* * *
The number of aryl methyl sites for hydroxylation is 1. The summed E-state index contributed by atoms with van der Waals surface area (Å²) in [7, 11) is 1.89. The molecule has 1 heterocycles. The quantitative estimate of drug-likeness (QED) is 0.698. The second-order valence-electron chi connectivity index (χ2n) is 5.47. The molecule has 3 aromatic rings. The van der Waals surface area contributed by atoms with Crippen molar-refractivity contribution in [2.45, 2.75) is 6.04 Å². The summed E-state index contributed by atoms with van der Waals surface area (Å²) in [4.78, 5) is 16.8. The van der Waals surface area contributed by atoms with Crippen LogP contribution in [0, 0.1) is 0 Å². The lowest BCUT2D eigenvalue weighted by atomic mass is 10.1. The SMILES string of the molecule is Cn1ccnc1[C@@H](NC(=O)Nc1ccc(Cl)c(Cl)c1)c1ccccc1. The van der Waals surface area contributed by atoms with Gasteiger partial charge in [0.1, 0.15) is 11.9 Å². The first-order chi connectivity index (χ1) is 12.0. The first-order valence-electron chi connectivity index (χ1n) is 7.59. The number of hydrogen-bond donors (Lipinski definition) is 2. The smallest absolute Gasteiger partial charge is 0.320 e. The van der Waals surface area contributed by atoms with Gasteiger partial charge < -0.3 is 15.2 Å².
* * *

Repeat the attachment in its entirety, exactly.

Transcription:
The number of aryl methyl sites for hydroxylation is 1. The summed E-state index contributed by atoms with van der Waals surface area (Å²) in [7, 11) is 1.89. The molecule has 1 heterocycles. The quantitative estimate of drug-likeness (QED) is 0.698. The second-order valence-electron chi connectivity index (χ2n) is 5.47. The molecule has 3 aromatic rings. The van der Waals surface area contributed by atoms with Crippen molar-refractivity contribution in [2.45, 2.75) is 6.04 Å². The summed E-state index contributed by atoms with van der Waals surface area (Å²) in [4.78, 5) is 16.8. The van der Waals surface area contributed by atoms with Crippen LogP contribution in [0, 0.1) is 0 Å². The lowest BCUT2D eigenvalue weighted by atomic mass is 10.1. The SMILES string of the molecule is Cn1ccnc1[C@@H](NC(=O)Nc1ccc(Cl)c(Cl)c1)c1ccccc1. The van der Waals surface area contributed by atoms with Gasteiger partial charge in [0.1, 0.15) is 11.9 Å². The first-order chi connectivity index (χ1) is 12.0. The first-order valence-electron chi connectivity index (χ1n) is 7.59. The number of hydrogen-bond donors (Lipinski definition) is 2. The smallest absolute Gasteiger partial charge is 0.320 e. The van der Waals surface area contributed by atoms with Gasteiger partial charge < -0.3 is 15.2 Å².